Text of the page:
MINNEAPOLIS — In the 1990s through mid-2000s, Denny Hecker jetted around the country almost daily on one of 14 private planes he owned over those years, commanding an interconnected maze of businesses that grew to include 236 closely held private companies.
The wealth-flaunting mogul from modest means piled up millions in revenue each month and borrowed millions more from willing lenders as his empire of auto dealerships, auto leasing companies and related businesses, and an insatiable appetite for success, grew ever larger.
A few years later, he was earning 12 cents an hour teaching a business class in prison. The students were his fellow convicts. And the flying he did was from one federal penitentiary to another while shackled to the floor of one of the U.S. Marshals' ancient "Con Air" planes.
Hecker, now 66, pleaded guilty in 2010 to conspiracy and bankruptcy fraud and was sentenced in 2011 to 10 years in prison for defrauding Chrysler Financial and other lenders out of more than $80 million in loans and $13 million in losses by falsifying loan documents.
But now, the onetime Minneapolis-based tycoon -- whose over-the-top lifestyle and spectacular fall in the wake of the Great Recession shattered lives and left him with a mountain of debt -- is free and is talking.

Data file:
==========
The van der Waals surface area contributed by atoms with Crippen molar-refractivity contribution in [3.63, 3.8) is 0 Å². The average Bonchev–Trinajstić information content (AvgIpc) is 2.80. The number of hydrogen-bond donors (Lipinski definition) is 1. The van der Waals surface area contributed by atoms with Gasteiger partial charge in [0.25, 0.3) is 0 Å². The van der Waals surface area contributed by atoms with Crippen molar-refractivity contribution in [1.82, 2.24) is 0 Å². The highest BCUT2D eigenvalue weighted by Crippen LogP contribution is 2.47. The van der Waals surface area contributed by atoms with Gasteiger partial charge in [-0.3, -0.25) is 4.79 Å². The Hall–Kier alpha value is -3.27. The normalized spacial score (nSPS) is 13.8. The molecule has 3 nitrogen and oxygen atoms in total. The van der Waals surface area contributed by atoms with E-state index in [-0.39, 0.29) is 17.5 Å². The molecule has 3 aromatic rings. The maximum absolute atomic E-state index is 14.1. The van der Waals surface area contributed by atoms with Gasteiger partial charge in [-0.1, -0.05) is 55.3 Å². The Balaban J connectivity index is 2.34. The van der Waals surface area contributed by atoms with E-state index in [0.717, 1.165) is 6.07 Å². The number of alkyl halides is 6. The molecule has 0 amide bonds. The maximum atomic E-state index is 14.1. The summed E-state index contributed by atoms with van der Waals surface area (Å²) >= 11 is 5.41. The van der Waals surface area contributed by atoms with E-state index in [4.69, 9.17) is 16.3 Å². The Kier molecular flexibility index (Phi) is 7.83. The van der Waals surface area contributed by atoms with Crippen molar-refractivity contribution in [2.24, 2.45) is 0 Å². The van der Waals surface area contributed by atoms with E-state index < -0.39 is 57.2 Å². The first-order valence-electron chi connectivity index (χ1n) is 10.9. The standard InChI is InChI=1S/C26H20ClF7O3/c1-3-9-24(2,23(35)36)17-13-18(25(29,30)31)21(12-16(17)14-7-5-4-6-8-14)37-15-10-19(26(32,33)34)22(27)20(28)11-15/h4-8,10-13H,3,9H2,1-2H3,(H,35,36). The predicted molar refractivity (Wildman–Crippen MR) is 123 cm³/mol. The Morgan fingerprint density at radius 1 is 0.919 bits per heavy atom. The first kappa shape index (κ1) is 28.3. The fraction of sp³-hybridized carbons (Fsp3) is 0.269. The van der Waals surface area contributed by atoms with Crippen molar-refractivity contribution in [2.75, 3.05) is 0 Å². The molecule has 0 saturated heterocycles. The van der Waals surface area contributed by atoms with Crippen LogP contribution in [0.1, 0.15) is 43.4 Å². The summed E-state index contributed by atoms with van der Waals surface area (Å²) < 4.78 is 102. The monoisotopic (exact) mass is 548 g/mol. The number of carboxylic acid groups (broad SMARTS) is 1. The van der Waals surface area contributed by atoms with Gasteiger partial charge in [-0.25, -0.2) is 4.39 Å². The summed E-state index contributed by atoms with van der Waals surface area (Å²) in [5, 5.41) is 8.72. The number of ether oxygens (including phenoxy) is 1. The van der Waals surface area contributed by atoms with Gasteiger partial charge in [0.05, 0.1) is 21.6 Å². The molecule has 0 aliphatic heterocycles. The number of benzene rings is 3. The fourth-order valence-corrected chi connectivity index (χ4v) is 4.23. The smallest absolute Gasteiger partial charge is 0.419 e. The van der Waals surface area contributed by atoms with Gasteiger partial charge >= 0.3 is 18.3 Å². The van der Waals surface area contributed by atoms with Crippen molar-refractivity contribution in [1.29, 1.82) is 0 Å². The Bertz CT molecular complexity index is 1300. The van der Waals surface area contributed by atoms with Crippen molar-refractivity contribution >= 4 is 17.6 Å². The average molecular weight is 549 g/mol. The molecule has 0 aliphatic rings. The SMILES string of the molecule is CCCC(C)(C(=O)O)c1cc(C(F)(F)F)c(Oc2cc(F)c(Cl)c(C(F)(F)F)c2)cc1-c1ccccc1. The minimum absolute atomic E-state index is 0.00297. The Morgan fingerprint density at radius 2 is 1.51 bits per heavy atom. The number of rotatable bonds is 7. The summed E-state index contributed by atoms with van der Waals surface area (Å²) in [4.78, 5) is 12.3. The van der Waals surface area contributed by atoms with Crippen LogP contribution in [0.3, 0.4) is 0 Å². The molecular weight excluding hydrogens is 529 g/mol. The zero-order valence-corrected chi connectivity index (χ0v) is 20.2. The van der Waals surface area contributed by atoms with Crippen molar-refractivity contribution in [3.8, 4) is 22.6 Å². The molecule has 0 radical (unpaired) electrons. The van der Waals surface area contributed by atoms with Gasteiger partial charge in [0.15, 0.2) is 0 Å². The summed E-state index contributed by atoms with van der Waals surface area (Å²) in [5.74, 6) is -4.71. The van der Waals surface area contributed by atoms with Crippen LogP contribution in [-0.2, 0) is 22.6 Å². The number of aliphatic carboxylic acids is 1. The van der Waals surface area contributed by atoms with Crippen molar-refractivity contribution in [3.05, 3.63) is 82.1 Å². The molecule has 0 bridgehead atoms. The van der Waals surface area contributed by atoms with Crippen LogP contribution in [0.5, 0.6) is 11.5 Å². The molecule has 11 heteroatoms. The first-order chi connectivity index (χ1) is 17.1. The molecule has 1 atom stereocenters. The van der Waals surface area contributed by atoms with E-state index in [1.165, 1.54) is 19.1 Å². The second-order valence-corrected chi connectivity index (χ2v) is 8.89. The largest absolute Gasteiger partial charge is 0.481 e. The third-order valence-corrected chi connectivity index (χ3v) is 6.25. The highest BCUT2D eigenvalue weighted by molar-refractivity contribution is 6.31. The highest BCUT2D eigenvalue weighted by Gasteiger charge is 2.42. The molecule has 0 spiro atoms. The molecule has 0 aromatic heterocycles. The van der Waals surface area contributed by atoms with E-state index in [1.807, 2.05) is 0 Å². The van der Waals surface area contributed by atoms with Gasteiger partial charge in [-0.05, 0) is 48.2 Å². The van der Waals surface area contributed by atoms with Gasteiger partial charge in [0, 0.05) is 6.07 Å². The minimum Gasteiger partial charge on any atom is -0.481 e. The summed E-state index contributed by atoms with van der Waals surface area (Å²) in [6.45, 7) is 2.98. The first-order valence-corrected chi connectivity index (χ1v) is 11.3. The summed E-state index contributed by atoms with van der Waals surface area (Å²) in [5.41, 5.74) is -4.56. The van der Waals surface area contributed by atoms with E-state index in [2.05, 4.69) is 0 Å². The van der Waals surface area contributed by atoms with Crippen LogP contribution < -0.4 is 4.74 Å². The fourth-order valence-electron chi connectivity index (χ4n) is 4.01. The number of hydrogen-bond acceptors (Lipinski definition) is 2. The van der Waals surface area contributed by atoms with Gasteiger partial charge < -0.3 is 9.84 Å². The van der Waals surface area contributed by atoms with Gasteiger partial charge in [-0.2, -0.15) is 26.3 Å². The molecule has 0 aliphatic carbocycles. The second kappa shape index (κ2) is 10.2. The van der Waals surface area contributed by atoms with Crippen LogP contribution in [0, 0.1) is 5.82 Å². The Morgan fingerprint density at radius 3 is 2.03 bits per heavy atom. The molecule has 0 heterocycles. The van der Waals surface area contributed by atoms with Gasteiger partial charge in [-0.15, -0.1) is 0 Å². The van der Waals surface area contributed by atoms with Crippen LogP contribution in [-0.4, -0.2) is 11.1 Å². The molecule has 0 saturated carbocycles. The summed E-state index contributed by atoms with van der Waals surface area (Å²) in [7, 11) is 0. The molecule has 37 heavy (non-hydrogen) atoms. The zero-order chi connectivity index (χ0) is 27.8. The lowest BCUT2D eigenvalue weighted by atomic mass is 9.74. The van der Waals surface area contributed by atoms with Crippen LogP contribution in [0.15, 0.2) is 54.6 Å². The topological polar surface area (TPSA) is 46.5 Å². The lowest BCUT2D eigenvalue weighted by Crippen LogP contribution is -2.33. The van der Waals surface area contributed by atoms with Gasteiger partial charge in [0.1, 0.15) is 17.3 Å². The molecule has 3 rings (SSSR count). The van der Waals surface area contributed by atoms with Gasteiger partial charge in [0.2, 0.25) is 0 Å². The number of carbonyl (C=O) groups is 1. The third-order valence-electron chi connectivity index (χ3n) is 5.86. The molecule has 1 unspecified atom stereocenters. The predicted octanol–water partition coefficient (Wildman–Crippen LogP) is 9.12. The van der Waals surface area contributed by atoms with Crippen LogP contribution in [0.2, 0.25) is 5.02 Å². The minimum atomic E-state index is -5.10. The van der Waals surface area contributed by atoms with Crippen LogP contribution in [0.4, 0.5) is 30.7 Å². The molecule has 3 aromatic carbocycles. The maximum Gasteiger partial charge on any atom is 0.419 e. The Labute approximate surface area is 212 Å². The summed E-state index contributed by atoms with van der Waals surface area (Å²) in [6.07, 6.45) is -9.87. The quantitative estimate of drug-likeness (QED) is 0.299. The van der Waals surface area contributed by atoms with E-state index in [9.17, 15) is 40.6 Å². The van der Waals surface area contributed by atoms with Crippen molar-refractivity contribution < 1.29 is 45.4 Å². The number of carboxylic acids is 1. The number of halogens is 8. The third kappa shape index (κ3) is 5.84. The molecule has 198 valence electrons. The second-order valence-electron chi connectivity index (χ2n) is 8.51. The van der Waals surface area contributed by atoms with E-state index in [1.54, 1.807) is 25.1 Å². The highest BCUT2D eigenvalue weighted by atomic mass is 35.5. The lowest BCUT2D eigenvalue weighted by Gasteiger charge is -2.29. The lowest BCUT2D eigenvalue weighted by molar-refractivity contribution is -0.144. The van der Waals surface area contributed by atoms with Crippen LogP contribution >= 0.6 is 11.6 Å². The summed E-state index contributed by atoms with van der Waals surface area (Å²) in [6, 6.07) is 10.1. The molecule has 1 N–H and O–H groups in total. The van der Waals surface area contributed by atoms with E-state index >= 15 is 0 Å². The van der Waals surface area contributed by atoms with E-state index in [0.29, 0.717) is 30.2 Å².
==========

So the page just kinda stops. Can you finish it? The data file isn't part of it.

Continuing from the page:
In an exclusive interview with Automotive News last week, conducted in the conference room of a borrowed office here, this former poster boy for a life of excess insists that seven years of incarceration, a heart attack and a cancer scare have left him a changed man — albeit one who still knows how to make a buck.
Hecker, paroled to a halfway house here in March, has written a book that will come out in September and has launched a business, D.E.H. Consulting. But even if his new ventures take off, he insists he is done with what he calls the "roller coaster" of his former lifestyle.
Still dapper and still a charmer, this former titan is today relaxed, easygoing and, he says, contented. And he has a few messages for dealers who might, as he did, mistake a run of good fortune for invincibility:
Luck runs out.
Circumstances change quickly.
And your comfortable world can turn into a hellscape in an instant.
"Car dealers have big egos; it just goes with their success," Hecker said. "And sometimes, you know, you start feeding that ego, and there's no end to it. It's an addiction."午夜剧院